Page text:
The eviction ban in England and Wales was originally announced in March 2020, and it was initially due to end on Monday 24th August. On Friday 21st August, the Government announced a four-week extension to the eviction ban. This is the second time the ban has been extended and under the new extension, the ban is now proposed to be lifted on 20th September.
The extension means that Tenants in England and Wales will have been safe from eviction for the last six months as there have been no evictions, even in cases where Tenants have accumulated significant rent arrears, or where Tenants have exercised anti-social behavior, disruption, or caused problems with neighbours and/or housemates.
Alongside the extension, it has been confirmed that as of 29th August 2020 a new six-month notice period will be in place until 31st March 2021. This means that where a Landlord wishes to evict a Tenant, they must provide the Tenant with 6 months’ notice, by serving either a Section 8 or 21 Notice, before applying to the Court for an Order for the Tenant to give up possession. Any notices served on or before 28th August 2020 remain to have a 3-month notice period. Originally, the notice period, dependent upon the reasoning for bringing the tenancy to an end, varied from 2 weeks to 3 months. This movement aims to provide Tenants with greater stability and protection by relieving them of the immediate threat of eviction, particularly in the winter months. Research has shown that the majority of Landlords have supported Tenants throughout the past few months, with 8% of Landlords reducing rent payments.
In order to help Landlords, the Government will be allowing exceptions to the six-month notice period. This is welcome news to Landlords as it provides hope that in exceptional situations, they will be able to gain repossession of their property without having to wait at least 6 months. They have stated that the 6 months’ notice period will not be applicable in the worst cases, for which new notice periods have been distinguished, which are:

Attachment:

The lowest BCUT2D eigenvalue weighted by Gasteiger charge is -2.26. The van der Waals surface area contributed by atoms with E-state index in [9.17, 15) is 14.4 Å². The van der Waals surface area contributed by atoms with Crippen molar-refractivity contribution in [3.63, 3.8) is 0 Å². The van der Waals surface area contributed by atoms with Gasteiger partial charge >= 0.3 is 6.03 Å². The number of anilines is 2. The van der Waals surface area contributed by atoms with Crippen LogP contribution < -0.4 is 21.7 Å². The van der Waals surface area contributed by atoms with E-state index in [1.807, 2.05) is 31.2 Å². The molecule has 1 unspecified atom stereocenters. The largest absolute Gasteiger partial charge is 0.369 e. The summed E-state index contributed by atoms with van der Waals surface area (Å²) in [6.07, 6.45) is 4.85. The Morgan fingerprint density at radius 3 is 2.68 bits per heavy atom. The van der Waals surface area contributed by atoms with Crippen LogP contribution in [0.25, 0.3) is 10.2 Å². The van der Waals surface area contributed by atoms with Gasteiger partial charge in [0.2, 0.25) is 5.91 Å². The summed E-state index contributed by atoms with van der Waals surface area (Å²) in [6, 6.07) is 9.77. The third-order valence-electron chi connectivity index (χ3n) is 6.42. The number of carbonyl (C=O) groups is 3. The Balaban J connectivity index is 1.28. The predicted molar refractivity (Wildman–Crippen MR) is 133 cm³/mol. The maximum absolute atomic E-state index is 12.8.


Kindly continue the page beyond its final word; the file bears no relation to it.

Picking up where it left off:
- anti-social behavior (now 4 weeks’ notice)
- domestic abuse (now 2 to 4 weeks’ notice)
- false statement (now 2 to 4 weeks’ notice)
- over 6 months’ accumulated rent arrears (now 4 weeks’ notice)
- breach of immigration rules ‘Right to Rent’ (now 3 months’ notice)
It has been advised that the ban should be extended for as long as it takes to accumulate a credible plan to provide security to Tenants and support for Landlords. The Government must use this time to develop a long-term legislative solution to prevent further unsustainable extensions.
The buy-to-let sector has remained positive through the previous months with 95% of Tenants making full payments for their rent or arranging payment agreements with their Landlords. Research shows that 87% of Landlords have received full payment of rent with no issues which shows that the majority of Landlords and Tenants are working constructively to support one another.
When the Courts finally re-open to hear repossession cases on the newly proposed date of 21st September, cases will be prioritised based on their level of severity. Landlords facing issues including antisocial behavior, domestic abuse, criminal behavior or extreme rent arrears will be classified as high priority. This means that evictions of other natures may be subject to longer waiting times. If a Landlord wishes to evict a Tenant, they are required to follow a series of steps to repossess their property lawfully. If the eviction is made unlawfully, the Tenant can appeal against the eviction. To ensure that you are lawfully evicting your Tenant it is important to seek legal advice at the outset from our expert Landlord and Tenant Lawyers who can guide you through the process from start to finish.
If you are struggling to pay your rent, we recommend that you speak to your Landlord to distinguish whether you can arrange a repayment plan to pay off your arrears. You should also consider whether you are eligible for a discretionary housing payment from your local council. If a possession order was made against you before 27th March 2020, your Landlord may apply for this to be enforced when the eviction ban comes to an end. In such cases, you should receive two weeks’ notice of your eviction date. If you are worried about being evicted when the ban is lifted, or if you are a Landlord seeking legal advice regarding your rights and responsibilities, our team of Lawyers are on hand to assist you. Our Landlord & Tenant Lawyers are specialists in providing Landlords and Tenants with the legal support they require whether the property in question is based in the East Midlands, or rural Lincolnshire to include Skegness, Boston, Louth, Grimsby, or Lincoln. For expert legal advice get in touch by calling us on 01754 897150 or submit a contact form to request a call back.